or flat hones.*” In our patient there was a loss of lamina dura but no resorption of roots or displacement of teeth. Root resorption was present in an 8-yea],-old patient* but was not mentioned in other cases of RCS of the mandible. Some authors describe a moth-eaten appearancell; others mention either a subpcriosteal osteolytic or an osteogenic phenomenon.‘* I5 RCS usually arises in mrdullary bone; however, it has been described as originating in soft tissue and spreading to bone.” This could explain a subperiostcal osteolytic appearance at the inferior border of the mandible, as seen in this case. Qomc degree of osteogenic reaction seen at the peripheral margin of bone has been described in 45 per cent of the cases of RCS of long bones. 2” Cerrv and Williams’ described a patient with a “sunburst” effect., but there has been only one other report of a rcactivc proliferative process in the mandible.‘” Both the ostcolytic phenomenon at the inferior border and the osteogenic process at the superior border ha.ve been seen in our patient (Fig. 5). An alkaline phosphatasc level of 50 Imp reflects a slight elevation that has been reported in other cases.c,,‘* This elevation seems to confirm the radiographic finding that there was an attempt to produce now bone at the superior border of the lesion, either in an effort to repair the pathologic fracture or as a defense against the tumor. Boston and associates” stated that, laboratory studies of this type are nonspecific and of Iit,tlc diagnostic value. The importance of the origin of the tumor map reflect in survival rates. In RCS of long bones, there is a median survival of 7 years for primary lesions confined more or less to bone, whereas soft-tissue RCS has a %,/&year survival rate.l’ Whether or not the soft-tissue lesion represents t,hc tlirect extension oi the primary tumor is diffic~ult to determine. There are too few lesions of the mandible to develop any survival statistics for the head and neck comparable to those for RCS of long bones. One might speculate that the s-year survival rates might be better for patients with RCS of flat bones than for those with longbone involvement, because of the more superficial location and, consequentIF, earlier detection. Earlier diagnosis of RCS may have been hintlcred by the history of the lesion in this patient. Minc,v and Warnoek’” reported that swelling subsided with antibiotic treatment. Occasionally remission caould be quite long; 3 to 6 months has been reported.!‘, I2 Temporary paresthesia with swelling followed by remission of symptoms with antibiotic therapy is again reported here. This apparently led to the early, but erroneous, diagnosis of abscess or osteompclitis. Shoji anti Niller’” have intcr.jccted the possibility that the etiology of RCS ma;\ be related to iat,rogenic or accidental trauma or infection after which malignant change develops. This might explain the remission of symptoms after antibiotic therapy. Clinically, reticulum-cell sarcoma has been most often tles~ribcd as grayish pink, glistening, brainlike, or fish-meat in appcarance.“‘~ I11Ii Periostcum ma? be firmly attachctl t,o the underlying tumor to sucaha degree as to make dissection difficult. Melrosc and associatesll reported areas of necrosis within the lesion, as demonstrated in this case. Biopsy of ncocrotic areas or friable tumors that can hc easily c+rushed (luring instrumentation may lead to the diagnosis of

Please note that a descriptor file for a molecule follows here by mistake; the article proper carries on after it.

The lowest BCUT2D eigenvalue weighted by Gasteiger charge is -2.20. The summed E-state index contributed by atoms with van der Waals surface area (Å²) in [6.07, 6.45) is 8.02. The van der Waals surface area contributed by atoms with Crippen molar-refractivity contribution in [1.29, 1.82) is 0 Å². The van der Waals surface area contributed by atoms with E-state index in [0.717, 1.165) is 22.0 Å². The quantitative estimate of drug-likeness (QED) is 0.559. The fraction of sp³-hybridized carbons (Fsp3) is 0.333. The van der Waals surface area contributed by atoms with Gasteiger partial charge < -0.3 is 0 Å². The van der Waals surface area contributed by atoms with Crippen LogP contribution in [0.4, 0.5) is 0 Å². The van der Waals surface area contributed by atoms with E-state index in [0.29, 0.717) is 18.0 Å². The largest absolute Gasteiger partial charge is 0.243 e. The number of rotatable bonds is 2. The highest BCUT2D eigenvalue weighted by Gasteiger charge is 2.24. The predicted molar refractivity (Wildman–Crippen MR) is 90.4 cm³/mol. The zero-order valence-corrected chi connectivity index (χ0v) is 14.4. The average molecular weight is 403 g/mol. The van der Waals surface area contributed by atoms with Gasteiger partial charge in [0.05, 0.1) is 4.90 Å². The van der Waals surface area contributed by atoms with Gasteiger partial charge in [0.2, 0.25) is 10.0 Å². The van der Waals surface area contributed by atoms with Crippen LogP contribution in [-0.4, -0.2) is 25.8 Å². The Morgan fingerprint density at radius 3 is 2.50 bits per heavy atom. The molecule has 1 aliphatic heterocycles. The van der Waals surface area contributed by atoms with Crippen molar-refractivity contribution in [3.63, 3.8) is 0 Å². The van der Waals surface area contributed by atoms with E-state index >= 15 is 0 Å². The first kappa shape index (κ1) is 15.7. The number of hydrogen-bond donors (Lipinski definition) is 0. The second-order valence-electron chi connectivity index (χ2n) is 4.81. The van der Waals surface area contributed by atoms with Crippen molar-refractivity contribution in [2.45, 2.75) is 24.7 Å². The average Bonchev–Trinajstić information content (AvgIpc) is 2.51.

sorcon~n of ??la~&ble